New Fort Hamilton commander has close ties to Brooklyn

Col. Joseph D. Davidson, the new commanding officer of the U.S. Army Garrison at Fort Hamilton, officially assumed his new post at the fort Wednesday morning during a ceremony filled with military tradition.

The moment during the ceremony that signified the change-of-command came when Davidson, who served in the Iraq War, was handed the fort’s flag by Thomas Schoenbeck, central regional director of the U.S. Army’s Installation Management Command. The interaction occurred on a bluff overlooking the harbor with the flags of all 50 states waving in the background in a gentle breeze.

Fort Hamilton, located in Bay Ridge, is the only active military base in New York City. The fort was built in 1825.

Davidson succeeds Col. Eluyn Gines, the fort’s commander for the past three years. Gines is moving on to a new post as executive officer for the adjutant general corps at the Pentagon in Washington, D.C.

The fort’s outgoing commander, Col. Eluyn Gines (left) welcomes his successor, Col. Joseph D. Davidson.

Davidson comes to Fort Hamilton fresh from his previous post as the army’s chief of staff for the Joint Improvised Explosive Device Defeat Organization in Washington, D.C. Fort Hamilton marks his first time as a garrison commander.

But Davidson is no stranger to Brooklyn. In his first address as the fort’s commander, he took pride in mentioning to the audience of borough dignitaries that his parents “started their married life in Brooklyn,” that his eldest sister was born here, and that “my father-in-law grew up in Bay Ridge.”

Davidson, who grew up in Congers, New York, also said that as a young soldier 25 years ago, he took his army entrance physical at Fort Hamilton. He called his return to the fort “the strange of strange loops.”

The new commander told the audience that he is looking forward to re-connecting with Brooklyn and is eager to serve not just the fort, but Bay Ridge and the larger Brooklyn community. “I look forward to the challenges that lay ahead,” he said.

The U.S. Army Color Guard stands at attention during the National Anthem.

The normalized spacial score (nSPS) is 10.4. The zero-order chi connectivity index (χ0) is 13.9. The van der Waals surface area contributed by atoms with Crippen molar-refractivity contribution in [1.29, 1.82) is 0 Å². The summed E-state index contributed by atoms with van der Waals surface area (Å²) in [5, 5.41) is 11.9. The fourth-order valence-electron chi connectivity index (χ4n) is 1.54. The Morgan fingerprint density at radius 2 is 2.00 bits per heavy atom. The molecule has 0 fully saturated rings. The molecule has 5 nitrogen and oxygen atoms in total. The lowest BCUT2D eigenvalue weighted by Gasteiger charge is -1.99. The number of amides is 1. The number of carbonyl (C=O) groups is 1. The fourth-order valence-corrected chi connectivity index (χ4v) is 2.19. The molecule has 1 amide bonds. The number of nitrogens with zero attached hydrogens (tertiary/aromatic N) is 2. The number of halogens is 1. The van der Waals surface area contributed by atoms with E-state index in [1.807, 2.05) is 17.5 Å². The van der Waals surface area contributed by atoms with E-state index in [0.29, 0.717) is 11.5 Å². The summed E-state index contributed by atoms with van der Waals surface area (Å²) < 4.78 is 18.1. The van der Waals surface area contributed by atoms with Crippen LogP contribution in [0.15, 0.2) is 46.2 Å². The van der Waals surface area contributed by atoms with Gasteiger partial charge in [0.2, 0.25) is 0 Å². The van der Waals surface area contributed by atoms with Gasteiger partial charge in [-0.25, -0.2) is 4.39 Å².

Davison also thanked his wife, Erin Davidson, an intellectual property lawyer and a partner in the law firm Bracewell & Giuliani in New York. He called her his “best friend.”

In his farewell address, Gines said that he enjoyed his time at Fort Hamilton. “Serving as garrison commander has been the greatest honor we have ever received.”

During Gines’s tenure, the fort helped New York City with recovery efforts during and after Hurricane Sandy. Gines also supervised plans for the construction of a child development center at the fort.

The ceremony also marked the beginning of Command Sgt. Maj. Kevin Fauntleroy’s tenure at the fort. A command sergeant major is the highest ranking non-commissioned officer at a military base. He succeeds Command Sgt. Major Hector Prince.

Maj. Gen Jeffrey Buchanan, of the U.S. Army’s Military District in Washington, D.C., told Davidson and Fauntleroy, “you’re going to love being a part of this incredible team.” He advised them to “enjoy it, have fun and continue to carry on the fight.”

Buchanan said that while the ceremony to install a new fort commander is a simple one, it is also “a time-honored tradition.”

Among those on hand for the ceremony were New York State Supreme Court Justice Arthur Schack and his wife Dilia Schack; state Sen. Marty Golden (R-C-Bay Ridge-southwest Brooklyn) ; Assemblyman Peter Abbate (D-Bensonhurst) ; Assemblyman Alec Brook-Krasny (D-Bay Ridge-Coney Island) ; Police Chief Owen Monaghan, commander of patrol Borough Brooklyn South; and Capt. Raymond Festino, commanding officer of the 68th Precinct in Bay Ridge.

Numerous military veterans, as well as active duty personnel, attended the ceremony.

Col. Joseph D. Davidson (right) meets Bill Guarinello, chairman of the Fort Hamilton Citizens Action Committee, after the ceremony.